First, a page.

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Debunking macro myths: findings from recent graduates about jobs, salaries and skills

de Saxe Zerden, Lisa, Sheely, Amanda ORCID: 0000-0002-1733-6059 and Despard, Mathieu R. (2016) Debunking macro myths: findings from recent graduates about jobs, salaries and skills. Social Work Education. pp. 1-15. ISSN 0261-5479

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Identification Number: 10.1080/02615479.2016.1188915


Research suggests that interest in macro social work practice is declining, a trend that has been well documented in the United States. Studies find that social work educators and practitioners may foster beliefs among MSW students that discredit macro practice and associated skills while asserting macro graduates are likely to face poorer employment prospects and lower salaries than micro counterparts as they start their careers. This study builds on and extends this literature by examining 27 skills in their current job using a 5-point Likert-type scale among the early career trajectory of MSW alumni (N=182) who graduated between 2008--2012 from a public social work institution in the southeastern United States. The skills included in the survey, as well as decisions about how to group them into scales, were made based on theoretical links between the skills by macro faculty members. Findings highlight the use of macro practice skills regardless of concentration focus, no differences in salary, or the time it takes to find employment between micro and macro alumni. Implications for social work education are discussed.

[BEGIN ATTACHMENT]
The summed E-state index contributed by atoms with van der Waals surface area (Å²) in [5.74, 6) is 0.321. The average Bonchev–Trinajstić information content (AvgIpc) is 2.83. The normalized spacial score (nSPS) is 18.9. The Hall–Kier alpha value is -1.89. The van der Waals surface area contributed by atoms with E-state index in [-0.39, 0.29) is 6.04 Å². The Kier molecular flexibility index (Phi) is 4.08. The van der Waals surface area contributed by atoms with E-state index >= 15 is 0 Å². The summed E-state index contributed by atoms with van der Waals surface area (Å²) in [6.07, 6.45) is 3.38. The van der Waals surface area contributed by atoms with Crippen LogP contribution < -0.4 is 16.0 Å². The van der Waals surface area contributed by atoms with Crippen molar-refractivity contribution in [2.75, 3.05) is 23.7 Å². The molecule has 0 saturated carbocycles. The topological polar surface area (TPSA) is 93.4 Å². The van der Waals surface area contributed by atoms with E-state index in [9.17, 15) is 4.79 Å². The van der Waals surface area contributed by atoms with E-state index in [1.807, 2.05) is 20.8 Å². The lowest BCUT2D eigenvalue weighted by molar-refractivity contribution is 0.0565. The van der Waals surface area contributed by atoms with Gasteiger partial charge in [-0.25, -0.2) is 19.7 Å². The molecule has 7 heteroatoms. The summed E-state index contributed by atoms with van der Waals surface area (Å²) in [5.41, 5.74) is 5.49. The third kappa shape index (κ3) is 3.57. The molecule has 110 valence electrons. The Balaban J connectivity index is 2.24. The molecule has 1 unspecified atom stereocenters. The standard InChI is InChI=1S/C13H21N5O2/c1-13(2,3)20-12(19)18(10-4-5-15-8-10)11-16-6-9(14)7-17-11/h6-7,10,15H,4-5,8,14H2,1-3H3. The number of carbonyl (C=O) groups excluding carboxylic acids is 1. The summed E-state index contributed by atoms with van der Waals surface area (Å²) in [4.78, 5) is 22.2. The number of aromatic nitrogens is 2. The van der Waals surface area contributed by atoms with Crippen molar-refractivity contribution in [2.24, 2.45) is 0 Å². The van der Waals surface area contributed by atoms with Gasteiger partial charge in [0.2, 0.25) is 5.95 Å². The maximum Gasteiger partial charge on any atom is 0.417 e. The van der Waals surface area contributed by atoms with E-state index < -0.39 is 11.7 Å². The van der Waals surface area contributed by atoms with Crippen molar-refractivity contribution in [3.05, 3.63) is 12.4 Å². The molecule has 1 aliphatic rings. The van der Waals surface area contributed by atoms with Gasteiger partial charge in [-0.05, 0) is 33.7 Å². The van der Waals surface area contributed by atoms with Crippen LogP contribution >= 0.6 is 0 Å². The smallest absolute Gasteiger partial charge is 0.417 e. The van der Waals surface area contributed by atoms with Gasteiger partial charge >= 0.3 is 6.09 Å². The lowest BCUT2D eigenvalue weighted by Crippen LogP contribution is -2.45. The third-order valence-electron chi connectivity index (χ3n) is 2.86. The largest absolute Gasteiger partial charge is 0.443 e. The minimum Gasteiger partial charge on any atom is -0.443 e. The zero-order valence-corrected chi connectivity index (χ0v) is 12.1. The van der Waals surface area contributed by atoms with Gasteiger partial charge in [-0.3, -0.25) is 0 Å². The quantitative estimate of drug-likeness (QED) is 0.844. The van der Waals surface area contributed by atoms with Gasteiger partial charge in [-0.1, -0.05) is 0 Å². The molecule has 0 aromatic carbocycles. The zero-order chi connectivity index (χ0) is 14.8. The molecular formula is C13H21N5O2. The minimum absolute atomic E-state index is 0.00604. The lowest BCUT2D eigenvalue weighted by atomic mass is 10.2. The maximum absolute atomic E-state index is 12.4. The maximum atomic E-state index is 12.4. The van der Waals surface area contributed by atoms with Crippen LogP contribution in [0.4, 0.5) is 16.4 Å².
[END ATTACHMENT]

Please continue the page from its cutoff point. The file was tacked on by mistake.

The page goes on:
Item Type: Article
Official URL:
Additional Information: © 2016 Taylor & Francis
Divisions: Social Policy
Subjects: H Social Sciences > HN Social history and conditions. Social problems. Social reform
H Social Sciences > HV Social pathology. Social and public welfare. Criminology
Date Deposited: 28 Jun 2016 10:25
Last Modified: 20 Oct 2021 02:24

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